What is the definition of atomic excitation

Atomic energy exchange

Shock excitation

Atoms can also absorb energy through collisions with other atoms or electrons and thus reach an excited energy state. Such processes are called Shock excitation. The energy-absorbing atom is referred to as Target, the energy-emitting atom or electron as projectile. For the sake of simplicity, we assume that the target is at rest and is in the ground state. We consider electrons as projectiles that only have kinetic energy and move towards the target at rest.

Different interactions

In the interaction between the electron and the atom, different cases now occur:

  1. If the energy of the electron is less than the energy difference between the ground state and the first excited state of the atom, the collision between electron and atom is elastic. Since the atom is much heavier than the electron, the electron gives practically no energy to the atom and moves away from the target with almost the same energy.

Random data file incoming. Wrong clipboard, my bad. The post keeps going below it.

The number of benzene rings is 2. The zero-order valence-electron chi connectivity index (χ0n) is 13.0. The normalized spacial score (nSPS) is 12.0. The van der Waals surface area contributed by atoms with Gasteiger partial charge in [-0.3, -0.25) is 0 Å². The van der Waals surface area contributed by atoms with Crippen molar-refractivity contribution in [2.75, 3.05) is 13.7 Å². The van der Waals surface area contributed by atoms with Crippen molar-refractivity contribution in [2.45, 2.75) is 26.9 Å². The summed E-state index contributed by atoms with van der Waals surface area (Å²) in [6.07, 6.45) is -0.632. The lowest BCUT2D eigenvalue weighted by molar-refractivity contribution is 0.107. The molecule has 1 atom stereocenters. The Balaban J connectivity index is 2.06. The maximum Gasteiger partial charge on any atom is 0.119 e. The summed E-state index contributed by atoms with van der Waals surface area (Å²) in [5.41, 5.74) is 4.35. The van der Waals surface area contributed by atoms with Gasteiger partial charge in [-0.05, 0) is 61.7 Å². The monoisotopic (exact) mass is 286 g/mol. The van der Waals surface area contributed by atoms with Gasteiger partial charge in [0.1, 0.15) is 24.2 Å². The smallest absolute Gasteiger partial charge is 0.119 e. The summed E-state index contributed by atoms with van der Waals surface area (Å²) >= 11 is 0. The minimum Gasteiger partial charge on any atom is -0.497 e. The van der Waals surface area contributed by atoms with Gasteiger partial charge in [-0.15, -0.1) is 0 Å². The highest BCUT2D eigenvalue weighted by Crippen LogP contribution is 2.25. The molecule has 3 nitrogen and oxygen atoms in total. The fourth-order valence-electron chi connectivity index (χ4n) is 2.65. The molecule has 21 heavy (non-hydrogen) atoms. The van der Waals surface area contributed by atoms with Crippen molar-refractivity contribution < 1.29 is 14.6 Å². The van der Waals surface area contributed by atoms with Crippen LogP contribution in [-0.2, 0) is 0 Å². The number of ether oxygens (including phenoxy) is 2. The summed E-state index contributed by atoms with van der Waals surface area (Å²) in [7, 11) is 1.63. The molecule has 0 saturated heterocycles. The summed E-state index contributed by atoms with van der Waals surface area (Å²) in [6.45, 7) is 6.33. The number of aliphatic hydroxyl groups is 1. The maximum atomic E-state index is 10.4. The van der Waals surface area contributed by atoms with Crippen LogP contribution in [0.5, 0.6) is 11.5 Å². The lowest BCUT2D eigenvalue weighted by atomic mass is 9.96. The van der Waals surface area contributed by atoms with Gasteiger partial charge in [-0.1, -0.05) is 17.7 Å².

2. If the energy of the electron is exactly as great as the energy difference between the ground state and the first excited state of the atom, the collision between electron and atom is completely inelastic. The electron gives up its entire kinetic energy to the atom, which is in the first excited energy state after the collision.
  3. If the energy of the electron is greater than the energy difference between the ground state and the first excited state of the atom, the collision between electron and atom is partially inelastic. The electron gives off part of its kinetic energy to the atom, so that it is then in the first excited energy state. With the remaining kinetic energy, the electron moves away from the atom.
  4. If the energy transfer is greater than the ionization energy of the atom, it is ionized and one speaks of Impact ionization.

Example: Franck-Hertz experiment

The FRANCK-HERTZ experiment, carried out with electrons as projectiles and either with mercury or neon atoms as targets, is a typical experiment to prove the quantum energy absorption of atoms through collisions.